By Jon Hayes, Natalie Dabney & Rachel Rosenberg

It is a critical, yet seemingly simple function of city government: connect residents to the programs designed to serve them. Cities invest countless resources to inform the public of valuable programs and encourage residents to use them. Yet mysteriously, those who would most benefit from these programs often neglect to take advantage of them. For example, national statistics show that eligible students nationwide leave more than $2.7 billion in free financial aid on the table every year.

In many cases, the problem may not be the programs themselves, but the way in which information about them is shared. One of the biggest misconceptions about communication is that it has even taken place. You can imagine endless financial aid reminders to students lost in piles of unopened mail. The fact is, simply providing information is not enough.

Particularly in large cities where residents are inundated with information, people can find it difficult to wade through the noise of their everyday environments. When faced with such an abundance of information, people often reflexively dismiss most of it. This means that residents may never learn about valuable programs and services, let alone take advantage of them.

The good news is that insights from behavioral science can provide a very useful framework for improving how cities communicate with and engage their residents. Our Behavioral Design Teams (BDTs) partner with large U.S. cities as part of our Gov42 initiative to apply such a behavioral framework. Embedded in city agencies, BDTs often use simple and inexpensive design tweaks that can make a difference in the lives of millions of people.

In the summer of 2016, the NYC BDT (our Behavioral Design Team in New York City) redesigned some of the city’s outreach to collect online survey responses on the affordability of flood insurance coverage for thousands of households in high flood-risk neighborhoods. Despite large monetary incentives for taking the survey ­– a $50 gift card and an offer for free elevation surveying valued at $1,000 – engagement was extremely low.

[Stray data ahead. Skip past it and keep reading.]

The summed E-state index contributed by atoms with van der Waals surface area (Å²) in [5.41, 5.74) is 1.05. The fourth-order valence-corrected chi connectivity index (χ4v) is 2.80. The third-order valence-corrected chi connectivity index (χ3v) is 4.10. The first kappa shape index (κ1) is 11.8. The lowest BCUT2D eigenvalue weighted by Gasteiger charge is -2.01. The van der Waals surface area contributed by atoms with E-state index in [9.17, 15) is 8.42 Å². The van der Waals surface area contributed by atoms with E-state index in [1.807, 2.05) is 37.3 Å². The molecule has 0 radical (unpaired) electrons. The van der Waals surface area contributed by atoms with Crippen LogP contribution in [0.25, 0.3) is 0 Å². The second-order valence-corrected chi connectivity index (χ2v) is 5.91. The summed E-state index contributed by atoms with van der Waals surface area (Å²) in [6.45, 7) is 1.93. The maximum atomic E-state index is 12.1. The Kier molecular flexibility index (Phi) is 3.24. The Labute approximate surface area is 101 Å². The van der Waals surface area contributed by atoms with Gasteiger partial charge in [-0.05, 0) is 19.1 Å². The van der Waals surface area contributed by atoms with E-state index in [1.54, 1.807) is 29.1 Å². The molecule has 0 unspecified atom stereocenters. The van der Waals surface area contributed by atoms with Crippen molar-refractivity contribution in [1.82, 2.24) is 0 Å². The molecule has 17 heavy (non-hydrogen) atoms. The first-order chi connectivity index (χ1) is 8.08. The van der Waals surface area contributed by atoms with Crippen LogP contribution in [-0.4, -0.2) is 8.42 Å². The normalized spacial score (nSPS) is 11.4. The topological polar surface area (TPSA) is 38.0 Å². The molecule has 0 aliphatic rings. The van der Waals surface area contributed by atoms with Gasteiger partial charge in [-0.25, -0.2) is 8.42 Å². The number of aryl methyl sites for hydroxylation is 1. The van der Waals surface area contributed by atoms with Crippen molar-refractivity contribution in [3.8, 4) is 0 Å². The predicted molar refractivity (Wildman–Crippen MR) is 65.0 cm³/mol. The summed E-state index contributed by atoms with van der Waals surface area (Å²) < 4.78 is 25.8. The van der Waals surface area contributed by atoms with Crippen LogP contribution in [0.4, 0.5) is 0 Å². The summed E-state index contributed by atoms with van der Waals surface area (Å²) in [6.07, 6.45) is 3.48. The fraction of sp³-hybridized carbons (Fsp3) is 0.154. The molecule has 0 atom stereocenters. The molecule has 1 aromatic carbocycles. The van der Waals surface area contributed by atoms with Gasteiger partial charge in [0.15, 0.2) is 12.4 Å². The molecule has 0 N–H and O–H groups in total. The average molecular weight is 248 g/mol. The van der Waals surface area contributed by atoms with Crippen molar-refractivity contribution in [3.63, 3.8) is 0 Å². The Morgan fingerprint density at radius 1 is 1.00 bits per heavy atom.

The NYC BDT found a simple solution. We redesigned a reminder letter that increased the salience of these incentives and more clearly outlined action steps for completing the city’s survey. Social norms messaging on the envelope grabbed recipients’ attention (e.g. “Join hundreds of property owners in your area lowering their flood insurance costs”), and a soft deadline (“You must respond within 1 week!”) conveyed urgency to further increase salience of the letter.

The results were striking. Households that received our behaviorally-designed reminder letter were 15.5 times more likely to provide the City with flood-risk information.

Improving communication is only the beginning. Leveraging social norms and highlighting actionable steps are just two strategies from behavioral science that have the potential not only to improve outreach, but also achieve goals like increased retention, compliance, and transparency. A range of ongoing BDT projects are demonstrating how behavioral science can be applied to address a variety of challenges and pave the way for more effective and responsive cities.

Supported by The Laura and John Arnold Foundation, we continue to design interventions that help New Yorkers. Work for a NYC agency? Reach out to us at to learn how we can use behavioral science to address some of your trickiest problems. If you’re a U.S. city or state agency outside of NYC interested in working with us, contact us at